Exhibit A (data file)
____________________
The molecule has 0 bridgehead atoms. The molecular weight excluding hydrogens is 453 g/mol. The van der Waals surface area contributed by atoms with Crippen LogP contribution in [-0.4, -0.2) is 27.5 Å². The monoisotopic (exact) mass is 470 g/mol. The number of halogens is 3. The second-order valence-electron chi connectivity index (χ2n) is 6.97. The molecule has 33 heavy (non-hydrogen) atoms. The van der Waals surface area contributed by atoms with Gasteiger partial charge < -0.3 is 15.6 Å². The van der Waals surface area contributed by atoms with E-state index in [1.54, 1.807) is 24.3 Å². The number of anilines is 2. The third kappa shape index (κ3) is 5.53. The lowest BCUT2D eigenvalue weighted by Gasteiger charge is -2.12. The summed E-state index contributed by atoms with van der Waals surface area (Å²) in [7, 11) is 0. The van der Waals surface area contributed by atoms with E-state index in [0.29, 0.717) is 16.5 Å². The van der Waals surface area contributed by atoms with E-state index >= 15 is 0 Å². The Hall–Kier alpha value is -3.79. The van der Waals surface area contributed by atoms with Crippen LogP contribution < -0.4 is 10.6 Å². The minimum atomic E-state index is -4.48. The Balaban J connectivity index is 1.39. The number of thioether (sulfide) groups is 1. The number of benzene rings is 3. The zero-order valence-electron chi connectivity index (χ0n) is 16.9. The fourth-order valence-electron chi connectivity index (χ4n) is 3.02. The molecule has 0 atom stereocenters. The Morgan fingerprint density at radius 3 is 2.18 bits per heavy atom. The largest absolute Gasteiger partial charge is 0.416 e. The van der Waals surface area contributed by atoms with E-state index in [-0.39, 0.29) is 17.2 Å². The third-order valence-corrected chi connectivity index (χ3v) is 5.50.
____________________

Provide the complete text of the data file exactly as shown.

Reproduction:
The molecule has 0 bridgehead atoms. The molecular weight excluding hydrogens is 453 g/mol. The van der Waals surface area contributed by atoms with Crippen LogP contribution in [-0.4, -0.2) is 27.5 Å². The monoisotopic (exact) mass is 470 g/mol. The number of halogens is 3. The second-order valence-electron chi connectivity index (χ2n) is 6.97. The molecule has 33 heavy (non-hydrogen) atoms. The van der Waals surface area contributed by atoms with Gasteiger partial charge < -0.3 is 15.6 Å². The van der Waals surface area contributed by atoms with E-state index in [1.54, 1.807) is 24.3 Å². The number of anilines is 2. The third kappa shape index (κ3) is 5.53. The lowest BCUT2D eigenvalue weighted by Gasteiger charge is -2.12. The summed E-state index contributed by atoms with van der Waals surface area (Å²) in [7, 11) is 0. The van der Waals surface area contributed by atoms with E-state index in [0.29, 0.717) is 16.5 Å². The van der Waals surface area contributed by atoms with E-state index >= 15 is 0 Å². The Hall–Kier alpha value is -3.79. The van der Waals surface area contributed by atoms with Crippen LogP contribution < -0.4 is 10.6 Å². The minimum atomic E-state index is -4.48. The Balaban J connectivity index is 1.39. The number of thioether (sulfide) groups is 1. The number of benzene rings is 3. The zero-order valence-electron chi connectivity index (χ0n) is 16.9. The fourth-order valence-electron chi connectivity index (χ4n) is 3.02. The molecule has 0 atom stereocenters. The Morgan fingerprint density at radius 3 is 2.18 bits per heavy atom. The largest absolute Gasteiger partial charge is 0.416 e. The van der Waals surface area contributed by atoms with E-state index in [-0.39, 0.29) is 17.2 Å². The third-order valence-corrected chi connectivity index (χ3v) is 5.50.